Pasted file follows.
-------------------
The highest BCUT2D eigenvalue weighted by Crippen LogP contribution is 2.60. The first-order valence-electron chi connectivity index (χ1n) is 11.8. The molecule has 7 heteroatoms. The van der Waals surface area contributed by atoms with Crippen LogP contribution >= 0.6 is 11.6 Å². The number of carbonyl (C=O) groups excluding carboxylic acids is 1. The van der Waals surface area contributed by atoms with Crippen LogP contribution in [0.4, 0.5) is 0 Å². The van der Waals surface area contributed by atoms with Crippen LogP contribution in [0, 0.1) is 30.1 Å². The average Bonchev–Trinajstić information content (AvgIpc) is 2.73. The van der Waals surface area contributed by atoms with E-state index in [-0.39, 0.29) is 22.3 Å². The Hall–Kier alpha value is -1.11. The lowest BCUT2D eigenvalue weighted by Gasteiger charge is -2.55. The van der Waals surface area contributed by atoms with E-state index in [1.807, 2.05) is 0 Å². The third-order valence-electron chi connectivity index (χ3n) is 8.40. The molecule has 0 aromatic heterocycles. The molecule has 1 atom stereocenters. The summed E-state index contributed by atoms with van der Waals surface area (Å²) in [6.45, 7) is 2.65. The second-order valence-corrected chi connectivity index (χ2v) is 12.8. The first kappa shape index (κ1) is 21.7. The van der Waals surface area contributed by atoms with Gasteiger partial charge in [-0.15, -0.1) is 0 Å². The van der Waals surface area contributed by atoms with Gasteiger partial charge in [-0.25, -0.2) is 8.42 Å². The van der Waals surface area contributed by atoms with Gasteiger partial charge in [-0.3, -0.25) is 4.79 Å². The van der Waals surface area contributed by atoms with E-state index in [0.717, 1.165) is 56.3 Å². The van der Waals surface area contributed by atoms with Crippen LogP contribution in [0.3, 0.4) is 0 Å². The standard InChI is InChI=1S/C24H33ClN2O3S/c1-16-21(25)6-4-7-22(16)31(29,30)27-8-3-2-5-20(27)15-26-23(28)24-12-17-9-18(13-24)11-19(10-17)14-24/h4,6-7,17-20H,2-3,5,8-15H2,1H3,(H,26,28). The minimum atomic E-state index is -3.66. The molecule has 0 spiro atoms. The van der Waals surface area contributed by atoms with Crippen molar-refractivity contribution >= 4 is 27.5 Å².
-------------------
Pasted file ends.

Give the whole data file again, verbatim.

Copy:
The highest BCUT2D eigenvalue weighted by Crippen LogP contribution is 2.60. The first-order valence-electron chi connectivity index (χ1n) is 11.8. The molecule has 7 heteroatoms. The van der Waals surface area contributed by atoms with Crippen LogP contribution >= 0.6 is 11.6 Å². The number of carbonyl (C=O) groups excluding carboxylic acids is 1. The van der Waals surface area contributed by atoms with Crippen LogP contribution in [0.4, 0.5) is 0 Å². The van der Waals surface area contributed by atoms with Crippen LogP contribution in [0, 0.1) is 30.1 Å². The average Bonchev–Trinajstić information content (AvgIpc) is 2.73. The van der Waals surface area contributed by atoms with E-state index in [-0.39, 0.29) is 22.3 Å². The Hall–Kier alpha value is -1.11. The lowest BCUT2D eigenvalue weighted by Gasteiger charge is -2.55. The van der Waals surface area contributed by atoms with E-state index in [1.807, 2.05) is 0 Å². The third-order valence-electron chi connectivity index (χ3n) is 8.40. The molecule has 0 aromatic heterocycles. The molecule has 1 atom stereocenters. The summed E-state index contributed by atoms with van der Waals surface area (Å²) in [6.45, 7) is 2.65. The second-order valence-corrected chi connectivity index (χ2v) is 12.8. The first kappa shape index (κ1) is 21.7. The van der Waals surface area contributed by atoms with Gasteiger partial charge in [-0.15, -0.1) is 0 Å². The van der Waals surface area contributed by atoms with Gasteiger partial charge in [-0.25, -0.2) is 8.42 Å². The van der Waals surface area contributed by atoms with Gasteiger partial charge in [-0.3, -0.25) is 4.79 Å². The van der Waals surface area contributed by atoms with E-state index in [0.717, 1.165) is 56.3 Å². The van der Waals surface area contributed by atoms with Crippen LogP contribution in [0.3, 0.4) is 0 Å². The standard InChI is InChI=1S/C24H33ClN2O3S/c1-16-21(25)6-4-7-22(16)31(29,30)27-8-3-2-5-20(27)15-26-23(28)24-12-17-9-18(13-24)11-19(10-17)14-24/h4,6-7,17-20H,2-3,5,8-15H2,1H3,(H,26,28). The minimum atomic E-state index is -3.66. The molecule has 0 spiro atoms. The van der Waals surface area contributed by atoms with Crippen molar-refractivity contribution >= 4 is 27.5 Å².